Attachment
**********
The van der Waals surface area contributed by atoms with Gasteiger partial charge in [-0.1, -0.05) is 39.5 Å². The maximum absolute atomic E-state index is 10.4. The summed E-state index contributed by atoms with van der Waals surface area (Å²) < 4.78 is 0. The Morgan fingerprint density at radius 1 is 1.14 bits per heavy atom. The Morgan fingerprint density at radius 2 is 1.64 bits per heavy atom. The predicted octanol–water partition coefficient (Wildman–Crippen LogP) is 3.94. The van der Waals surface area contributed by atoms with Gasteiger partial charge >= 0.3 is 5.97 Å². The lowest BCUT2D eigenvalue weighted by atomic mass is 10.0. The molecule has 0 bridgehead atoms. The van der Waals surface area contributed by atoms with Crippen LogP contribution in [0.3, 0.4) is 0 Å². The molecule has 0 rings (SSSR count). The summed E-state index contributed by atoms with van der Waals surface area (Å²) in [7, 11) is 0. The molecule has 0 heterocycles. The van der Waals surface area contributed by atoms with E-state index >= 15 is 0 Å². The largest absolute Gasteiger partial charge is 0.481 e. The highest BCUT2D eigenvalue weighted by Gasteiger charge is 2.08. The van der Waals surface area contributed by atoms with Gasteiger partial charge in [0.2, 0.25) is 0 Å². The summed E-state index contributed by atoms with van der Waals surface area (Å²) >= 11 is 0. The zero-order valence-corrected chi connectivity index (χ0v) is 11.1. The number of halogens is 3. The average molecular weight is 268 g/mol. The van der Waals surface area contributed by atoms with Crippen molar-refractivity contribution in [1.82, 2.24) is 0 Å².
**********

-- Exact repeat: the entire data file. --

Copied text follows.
The van der Waals surface area contributed by atoms with Gasteiger partial charge in [-0.1, -0.05) is 39.5 Å². The maximum absolute atomic E-state index is 10.4. The summed E-state index contributed by atoms with van der Waals surface area (Å²) < 4.78 is 0. The Morgan fingerprint density at radius 1 is 1.14 bits per heavy atom. The Morgan fingerprint density at radius 2 is 1.64 bits per heavy atom. The predicted octanol–water partition coefficient (Wildman–Crippen LogP) is 3.94. The van der Waals surface area contributed by atoms with Gasteiger partial charge >= 0.3 is 5.97 Å². The lowest BCUT2D eigenvalue weighted by atomic mass is 10.0. The molecule has 0 bridgehead atoms. The van der Waals surface area contributed by atoms with Crippen LogP contribution in [0.3, 0.4) is 0 Å². The molecule has 0 rings (SSSR count). The summed E-state index contributed by atoms with van der Waals surface area (Å²) in [7, 11) is 0. The molecule has 0 heterocycles. The van der Waals surface area contributed by atoms with E-state index >= 15 is 0 Å². The largest absolute Gasteiger partial charge is 0.481 e. The highest BCUT2D eigenvalue weighted by Gasteiger charge is 2.08. The van der Waals surface area contributed by atoms with Gasteiger partial charge in [0.2, 0.25) is 0 Å². The summed E-state index contributed by atoms with van der Waals surface area (Å²) >= 11 is 0. The zero-order valence-corrected chi connectivity index (χ0v) is 11.1. The number of halogens is 3. The average molecular weight is 268 g/mol. The van der Waals surface area contributed by atoms with Crippen molar-refractivity contribution in [1.82, 2.24) is 0 Å².